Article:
Balanced relationships

Early issue identification

Long-term mutual benefits

Predictable social outcomes

Overcoming project challenges through diversity and collaboration

It has never been more important for our clients to work collaboratively with their host communities and truly engage with the people who live in them. As development projects reach further out, pushing into more remote and difficult-to-access areas, positive relationships need to be established with affected communities from the start, and fostered through to completion and beyond. Failing to do so will challenge the costs and schedule of projects. You need genuine strategies and execution support to facilitate meaningful participation of Indigenous in your projects.

How we engage

Sustaining your business requires understanding every challenge that you face. At Hatch, we believe that starts with understanding your stakeholders, coupled with effective stakeholder management. Hatch has unprecedented expertise delivering energy, infrastructure, and mining projects with the inclusion of traditional Indigenous knowledge, active community participation, and socioeconomic inclusion opportunities. Our services include:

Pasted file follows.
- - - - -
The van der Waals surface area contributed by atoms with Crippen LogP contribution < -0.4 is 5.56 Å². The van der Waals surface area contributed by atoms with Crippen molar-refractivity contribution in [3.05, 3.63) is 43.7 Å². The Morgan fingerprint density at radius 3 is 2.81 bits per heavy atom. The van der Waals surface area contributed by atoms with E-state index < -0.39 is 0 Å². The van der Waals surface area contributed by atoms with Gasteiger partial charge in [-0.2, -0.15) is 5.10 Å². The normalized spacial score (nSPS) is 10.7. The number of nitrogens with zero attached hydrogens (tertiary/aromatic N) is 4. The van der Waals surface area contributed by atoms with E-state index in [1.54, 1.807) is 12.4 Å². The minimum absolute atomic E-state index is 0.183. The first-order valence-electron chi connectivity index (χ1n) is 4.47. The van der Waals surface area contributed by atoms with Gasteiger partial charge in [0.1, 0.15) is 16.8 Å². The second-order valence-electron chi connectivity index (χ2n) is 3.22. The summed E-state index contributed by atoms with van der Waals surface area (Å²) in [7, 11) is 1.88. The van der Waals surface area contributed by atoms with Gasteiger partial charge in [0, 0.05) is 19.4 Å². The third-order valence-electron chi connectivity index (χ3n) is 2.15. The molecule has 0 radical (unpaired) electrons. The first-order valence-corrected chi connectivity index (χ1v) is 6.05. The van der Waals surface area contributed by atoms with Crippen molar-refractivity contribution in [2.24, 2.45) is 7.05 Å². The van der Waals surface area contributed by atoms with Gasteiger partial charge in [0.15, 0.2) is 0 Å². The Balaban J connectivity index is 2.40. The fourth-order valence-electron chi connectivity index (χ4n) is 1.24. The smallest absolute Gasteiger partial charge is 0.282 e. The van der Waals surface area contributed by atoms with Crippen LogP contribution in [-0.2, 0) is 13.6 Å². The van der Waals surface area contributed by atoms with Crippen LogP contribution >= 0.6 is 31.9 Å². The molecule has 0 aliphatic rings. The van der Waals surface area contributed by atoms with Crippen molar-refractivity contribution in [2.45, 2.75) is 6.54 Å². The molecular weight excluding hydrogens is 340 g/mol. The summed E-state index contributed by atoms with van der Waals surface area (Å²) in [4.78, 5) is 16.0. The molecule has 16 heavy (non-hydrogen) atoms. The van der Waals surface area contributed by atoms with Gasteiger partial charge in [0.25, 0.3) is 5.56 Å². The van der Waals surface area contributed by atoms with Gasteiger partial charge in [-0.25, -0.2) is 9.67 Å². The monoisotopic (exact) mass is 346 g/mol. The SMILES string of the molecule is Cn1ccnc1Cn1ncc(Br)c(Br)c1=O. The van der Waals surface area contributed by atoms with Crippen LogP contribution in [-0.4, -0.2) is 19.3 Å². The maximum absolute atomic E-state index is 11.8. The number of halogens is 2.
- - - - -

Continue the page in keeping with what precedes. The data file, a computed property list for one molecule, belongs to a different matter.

• Indigenous consultation and stakeholder engagement
  • Social risk analysis
  • Workforce and business capacity assessments and planning
  • Impact-Benefit Agreement (IBA) negotiation
  • Indigenous training and capacity building plans

What are the benefits of Indigenous engagement?

Transform your clients’ relationships with Indigenous communities while reducing social risk on projects, adhering to all legal, environmental, and regulatory requirements, and embarking on a mutually beneficial partnership.

Hatch holds the Progressive Aboriginal Relations (PAR) bronze certification from the Canadian Council for Aboriginal Business (CCAB).


Chelsie Klassen Global Director

Celebrating culture with conversations: #IYIL2019

Chelsie Klassen
Despite its immeasurable worth, languages worldwide are disappearing–quickly. It’s estimated that every two weeks an Indigenous language “falls off the map”. And of the almost 7,000 languages in the world, many of them have Indigenous origins. With the loss of languages comes the risk of losing culture and diversity–a risk we can’t afford.
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